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Half­moon Island

Hoo­r­ay – Land! We have been at sea for just two days, very calm days, not­hing com­pared to the long legs that are to come later in the trip. But it is always gre­at to arri­ve some­whe­re. „Some­whe­re“ is th South Shet­land Islands in this case, a group of islands off the nor­thwes­tern Ant­ar­c­tic Pen­in­su­la, neigh­bou­ring the Dra­ke Pas­sa­ge. As you might ima­gi­ne, the wea­ther is usual­ly sh … here, and opti­mism was limi­t­ed last night as I went to bed and the islands were most­ly hid­den behind curta­ins of snow.

And inde­ed, the wind was a bit adver­se when we approa­ched Half­moon Island in the midd­le of the night, so Cap­tain deci­ded to drop anchor not in the usu­al by of the island that bears its name for a reason, but behind it – the dark side of the moon, as one might say. Tur­ned out it wasn’t the grea­test posi­ti­on for our Zodiac ope­ra­ti­ons when we star­ted: a lon­gish ride into the waves, and my col­le­ague Dima and I spent quite some time in (mode­ra­te) surf, hand­ling Zodiacs while we were get­ting ever­y­bo­dy ashore. At 5 a.m., as shouldn’t go unno­ti­ced. Well, sleep is gene­ral­ly over­ra­ted, and so is break­fast. But who cares about slee­ping and eating when you can spend the ear­ly mor­ning wal­king around on an ant­ar­c­tic island in the vici­ni­ty of Chin­strap pen­gu­ins? They are the lou­dest, dir­tie­st, live­liest and bad­dest-tem­pe­red among­st the ant­ar­c­tic pen­gu­ins. Ama­zing crea­tures, like all the wild­life down here. Very enter­tai­ning!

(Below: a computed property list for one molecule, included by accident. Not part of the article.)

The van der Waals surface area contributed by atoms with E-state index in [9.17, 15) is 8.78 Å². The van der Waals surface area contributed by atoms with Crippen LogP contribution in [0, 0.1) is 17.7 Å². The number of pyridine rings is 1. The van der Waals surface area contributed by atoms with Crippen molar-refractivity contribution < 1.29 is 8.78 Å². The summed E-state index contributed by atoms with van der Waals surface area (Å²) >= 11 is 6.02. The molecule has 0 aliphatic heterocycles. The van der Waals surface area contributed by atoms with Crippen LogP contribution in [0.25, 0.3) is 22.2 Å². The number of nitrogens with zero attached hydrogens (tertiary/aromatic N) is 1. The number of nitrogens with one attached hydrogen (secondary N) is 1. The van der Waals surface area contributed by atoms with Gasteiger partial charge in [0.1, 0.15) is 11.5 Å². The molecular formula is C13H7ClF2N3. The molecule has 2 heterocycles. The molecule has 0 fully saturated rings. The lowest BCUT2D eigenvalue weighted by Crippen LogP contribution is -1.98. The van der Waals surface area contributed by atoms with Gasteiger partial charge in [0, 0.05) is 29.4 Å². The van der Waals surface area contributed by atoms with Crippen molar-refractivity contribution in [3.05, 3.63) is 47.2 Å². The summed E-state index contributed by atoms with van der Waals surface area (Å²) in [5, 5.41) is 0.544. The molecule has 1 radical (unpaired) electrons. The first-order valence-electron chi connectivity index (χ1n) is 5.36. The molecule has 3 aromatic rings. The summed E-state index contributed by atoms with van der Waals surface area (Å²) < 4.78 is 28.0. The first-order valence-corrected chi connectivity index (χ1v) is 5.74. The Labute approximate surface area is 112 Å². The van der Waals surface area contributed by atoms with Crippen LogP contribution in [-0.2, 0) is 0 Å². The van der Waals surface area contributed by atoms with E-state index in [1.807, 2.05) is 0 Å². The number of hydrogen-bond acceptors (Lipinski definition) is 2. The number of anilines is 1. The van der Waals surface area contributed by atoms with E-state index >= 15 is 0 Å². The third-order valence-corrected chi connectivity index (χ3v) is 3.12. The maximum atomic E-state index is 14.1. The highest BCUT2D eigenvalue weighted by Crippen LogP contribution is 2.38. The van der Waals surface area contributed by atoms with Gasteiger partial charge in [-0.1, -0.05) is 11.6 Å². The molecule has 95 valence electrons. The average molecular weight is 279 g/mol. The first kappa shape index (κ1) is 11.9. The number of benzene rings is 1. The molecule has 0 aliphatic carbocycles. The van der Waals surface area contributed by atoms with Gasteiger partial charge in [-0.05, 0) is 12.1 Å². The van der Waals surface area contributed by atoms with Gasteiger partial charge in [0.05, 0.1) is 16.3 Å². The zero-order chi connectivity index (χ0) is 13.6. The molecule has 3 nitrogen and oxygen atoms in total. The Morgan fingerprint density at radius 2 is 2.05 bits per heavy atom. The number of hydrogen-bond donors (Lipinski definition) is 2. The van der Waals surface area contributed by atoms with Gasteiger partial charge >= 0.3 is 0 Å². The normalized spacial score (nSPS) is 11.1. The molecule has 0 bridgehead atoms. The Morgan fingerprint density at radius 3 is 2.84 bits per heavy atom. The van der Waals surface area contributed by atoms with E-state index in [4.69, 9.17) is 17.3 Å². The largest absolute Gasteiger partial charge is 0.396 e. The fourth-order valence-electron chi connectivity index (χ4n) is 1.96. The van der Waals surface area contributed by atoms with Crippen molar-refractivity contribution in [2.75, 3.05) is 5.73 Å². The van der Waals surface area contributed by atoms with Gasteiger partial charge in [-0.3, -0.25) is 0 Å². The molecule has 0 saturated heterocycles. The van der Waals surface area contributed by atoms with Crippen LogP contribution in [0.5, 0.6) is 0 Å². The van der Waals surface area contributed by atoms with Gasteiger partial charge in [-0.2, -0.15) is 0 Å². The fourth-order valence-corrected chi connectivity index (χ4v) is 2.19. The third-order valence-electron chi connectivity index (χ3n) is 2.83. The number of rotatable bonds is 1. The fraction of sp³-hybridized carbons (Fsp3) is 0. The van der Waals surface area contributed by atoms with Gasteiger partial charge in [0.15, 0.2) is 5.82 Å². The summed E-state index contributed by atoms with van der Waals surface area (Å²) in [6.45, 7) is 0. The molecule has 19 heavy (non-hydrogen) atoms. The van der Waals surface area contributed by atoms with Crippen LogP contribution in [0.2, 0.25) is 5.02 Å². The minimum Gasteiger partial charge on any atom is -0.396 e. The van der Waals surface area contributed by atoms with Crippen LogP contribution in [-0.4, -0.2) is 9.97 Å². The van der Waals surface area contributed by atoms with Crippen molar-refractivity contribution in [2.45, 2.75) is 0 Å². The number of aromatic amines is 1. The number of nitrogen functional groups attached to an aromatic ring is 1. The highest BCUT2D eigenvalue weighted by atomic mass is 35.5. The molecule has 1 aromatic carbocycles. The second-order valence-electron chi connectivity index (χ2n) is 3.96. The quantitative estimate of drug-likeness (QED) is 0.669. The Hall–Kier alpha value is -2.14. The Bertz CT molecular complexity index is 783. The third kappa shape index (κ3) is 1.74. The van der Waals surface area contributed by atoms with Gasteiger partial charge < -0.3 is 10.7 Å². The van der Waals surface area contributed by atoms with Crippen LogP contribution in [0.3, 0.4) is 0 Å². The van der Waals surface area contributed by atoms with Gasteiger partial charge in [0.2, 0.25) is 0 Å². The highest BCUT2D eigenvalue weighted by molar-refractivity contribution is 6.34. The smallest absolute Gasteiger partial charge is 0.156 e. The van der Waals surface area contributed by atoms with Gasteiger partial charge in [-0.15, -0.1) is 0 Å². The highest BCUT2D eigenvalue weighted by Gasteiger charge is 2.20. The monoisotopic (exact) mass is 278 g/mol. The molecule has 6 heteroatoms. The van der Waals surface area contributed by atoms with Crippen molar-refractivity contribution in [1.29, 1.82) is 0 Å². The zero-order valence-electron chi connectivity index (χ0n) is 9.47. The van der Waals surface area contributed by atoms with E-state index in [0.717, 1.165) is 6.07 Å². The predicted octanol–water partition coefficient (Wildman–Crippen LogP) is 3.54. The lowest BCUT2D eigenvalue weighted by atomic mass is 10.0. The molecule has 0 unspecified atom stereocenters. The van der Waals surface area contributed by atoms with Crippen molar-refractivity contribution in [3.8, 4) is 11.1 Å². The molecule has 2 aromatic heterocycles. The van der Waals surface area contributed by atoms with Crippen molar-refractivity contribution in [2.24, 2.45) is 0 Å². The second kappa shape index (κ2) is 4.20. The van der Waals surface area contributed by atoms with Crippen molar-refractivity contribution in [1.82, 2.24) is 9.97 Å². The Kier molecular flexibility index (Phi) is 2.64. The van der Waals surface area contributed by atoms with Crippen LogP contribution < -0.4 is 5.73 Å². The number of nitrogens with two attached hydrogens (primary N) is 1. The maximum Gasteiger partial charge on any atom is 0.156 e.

And a lonely Mac­ca­ro­ni pen­gu­in in the midd­le of one of the colo­nies. Wha­te­ver he was doing the­re, he must have been fee­ling like a hor­se in the midd­le of a herd of cows, but he did appear­ent­ly not mind, as he was stan­ding the­re hap­pi­ly with his big, red beak and his love­ly yel­low-gol­den hair­cut. Good for us, as we are unli­kely to see this spe­ci­es again on our trip, and we would cer­tain­ly have missed some­thing we we hadn’t seen this pecu­li­ar, rather sub-ant­ar­c­tic pen­gu­in. All this with the grand sce­n­ery of the islands of Living­ston and Green­wich in the back­ground. Hard to lea­ve … but then the­re were rumours about break­fast on the ship, some­thing that came as the icing on the cake of a gre­at ear­ly mor­ning. Don’t belie­ve anyo­ne who pre­tends break­fast isn’t important.


On the rare occa­si­ons when Living­ston Island is strip­ping off its usu­al cloud cover, it is just gre­at. A few small clouds for deco­ra­ti­on pur­po­ses near some of the hig­her peaks, most­ly blue ski­es over Brans­field Strait, warm­ing sun­rays on the skin and the blow of Hump­back wha­les quite regu­lar­ly not too far from the ship. A mother with calf, swim­ming their way in a rela­xed man­ner, hard­ly taking noti­ce from us. Unfor­gettable hours!

last modification: 2015-01-14 · copyright: Rolf Stange